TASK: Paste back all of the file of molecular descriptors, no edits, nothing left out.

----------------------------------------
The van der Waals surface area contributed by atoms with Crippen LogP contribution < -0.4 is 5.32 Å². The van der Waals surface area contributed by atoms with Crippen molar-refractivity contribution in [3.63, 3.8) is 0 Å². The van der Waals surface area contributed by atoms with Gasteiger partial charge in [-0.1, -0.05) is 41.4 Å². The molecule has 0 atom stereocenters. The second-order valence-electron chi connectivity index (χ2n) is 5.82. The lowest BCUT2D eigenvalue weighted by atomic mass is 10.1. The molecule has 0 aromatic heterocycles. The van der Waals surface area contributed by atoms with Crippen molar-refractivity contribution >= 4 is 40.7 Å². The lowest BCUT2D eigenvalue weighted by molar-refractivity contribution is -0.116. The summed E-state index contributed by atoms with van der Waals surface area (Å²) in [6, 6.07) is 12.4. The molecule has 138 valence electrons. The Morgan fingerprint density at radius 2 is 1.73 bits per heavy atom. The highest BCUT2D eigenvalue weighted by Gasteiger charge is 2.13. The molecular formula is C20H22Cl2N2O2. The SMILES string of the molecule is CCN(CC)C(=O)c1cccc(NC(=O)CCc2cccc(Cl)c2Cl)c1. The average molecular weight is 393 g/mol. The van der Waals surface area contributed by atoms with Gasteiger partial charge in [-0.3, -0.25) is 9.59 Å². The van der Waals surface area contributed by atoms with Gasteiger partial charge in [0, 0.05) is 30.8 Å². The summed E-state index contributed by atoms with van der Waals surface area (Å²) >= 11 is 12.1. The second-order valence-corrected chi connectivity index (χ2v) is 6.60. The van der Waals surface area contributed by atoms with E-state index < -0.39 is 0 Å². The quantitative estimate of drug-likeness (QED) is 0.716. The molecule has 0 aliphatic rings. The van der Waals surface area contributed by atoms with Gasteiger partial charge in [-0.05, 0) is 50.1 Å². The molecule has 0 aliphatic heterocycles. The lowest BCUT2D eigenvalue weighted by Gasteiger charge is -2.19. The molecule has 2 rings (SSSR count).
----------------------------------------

The van der Waals surface area contributed by atoms with Crippen LogP contribution < -0.4 is 5.32 Å². The van der Waals surface area contributed by atoms with Crippen molar-refractivity contribution in [3.63, 3.8) is 0 Å². The van der Waals surface area contributed by atoms with Gasteiger partial charge in [-0.1, -0.05) is 41.4 Å². The molecule has 0 atom stereocenters. The second-order valence-electron chi connectivity index (χ2n) is 5.82. The lowest BCUT2D eigenvalue weighted by atomic mass is 10.1. The molecule has 0 aromatic heterocycles. The van der Waals surface area contributed by atoms with Crippen molar-refractivity contribution >= 4 is 40.7 Å². The lowest BCUT2D eigenvalue weighted by molar-refractivity contribution is -0.116. The summed E-state index contributed by atoms with van der Waals surface area (Å²) in [6, 6.07) is 12.4. The molecule has 138 valence electrons. The Morgan fingerprint density at radius 2 is 1.73 bits per heavy atom. The highest BCUT2D eigenvalue weighted by Gasteiger charge is 2.13. The molecular formula is C20H22Cl2N2O2. The SMILES string of the molecule is CCN(CC)C(=O)c1cccc(NC(=O)CCc2cccc(Cl)c2Cl)c1. The average molecular weight is 393 g/mol. The van der Waals surface area contributed by atoms with Gasteiger partial charge in [-0.3, -0.25) is 9.59 Å². The van der Waals surface area contributed by atoms with Gasteiger partial charge in [0, 0.05) is 30.8 Å². The summed E-state index contributed by atoms with van der Waals surface area (Å²) >= 11 is 12.1. The second-order valence-corrected chi connectivity index (χ2v) is 6.60. The van der Waals surface area contributed by atoms with E-state index < -0.39 is 0 Å². The quantitative estimate of drug-likeness (QED) is 0.716. The molecule has 0 aliphatic rings. The van der Waals surface area contributed by atoms with Gasteiger partial charge in [-0.05, 0) is 50.1 Å². The molecule has 0 aliphatic heterocycles. The lowest BCUT2D eigenvalue weighted by Gasteiger charge is -2.19. The molecule has 2 rings (SSSR count).